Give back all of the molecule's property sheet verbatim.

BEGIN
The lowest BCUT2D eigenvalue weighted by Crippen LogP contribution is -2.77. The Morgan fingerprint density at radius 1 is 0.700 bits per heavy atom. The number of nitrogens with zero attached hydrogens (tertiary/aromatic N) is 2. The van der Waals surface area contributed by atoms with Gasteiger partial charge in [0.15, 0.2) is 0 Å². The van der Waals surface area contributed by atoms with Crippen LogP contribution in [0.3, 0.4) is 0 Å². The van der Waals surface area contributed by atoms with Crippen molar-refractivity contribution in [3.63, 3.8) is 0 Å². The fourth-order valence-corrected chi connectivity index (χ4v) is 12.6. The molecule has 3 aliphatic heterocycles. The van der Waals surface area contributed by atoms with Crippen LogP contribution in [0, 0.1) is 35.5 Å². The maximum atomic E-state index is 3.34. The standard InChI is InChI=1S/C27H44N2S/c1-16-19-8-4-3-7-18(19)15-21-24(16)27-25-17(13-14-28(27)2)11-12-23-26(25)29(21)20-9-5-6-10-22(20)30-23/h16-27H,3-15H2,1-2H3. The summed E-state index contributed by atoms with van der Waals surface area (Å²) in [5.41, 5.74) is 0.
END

The lowest BCUT2D eigenvalue weighted by Crippen LogP contribution is -2.77. The Morgan fingerprint density at radius 1 is 0.700 bits per heavy atom. The number of nitrogens with zero attached hydrogens (tertiary/aromatic N) is 2. The van der Waals surface area contributed by atoms with Gasteiger partial charge in [0.15, 0.2) is 0 Å². The van der Waals surface area contributed by atoms with Crippen LogP contribution in [0.3, 0.4) is 0 Å². The van der Waals surface area contributed by atoms with Crippen molar-refractivity contribution in [3.63, 3.8) is 0 Å². The fourth-order valence-corrected chi connectivity index (χ4v) is 12.6. The molecule has 3 aliphatic heterocycles. The van der Waals surface area contributed by atoms with Crippen LogP contribution in [0, 0.1) is 35.5 Å². The maximum atomic E-state index is 3.34. The standard InChI is InChI=1S/C27H44N2S/c1-16-19-8-4-3-7-18(19)15-21-24(16)27-25-17(13-14-28(27)2)11-12-23-26(25)29(21)20-9-5-6-10-22(20)30-23/h16-27H,3-15H2,1-2H3. The summed E-state index contributed by atoms with van der Waals surface area (Å²) in [5.41, 5.74) is 0.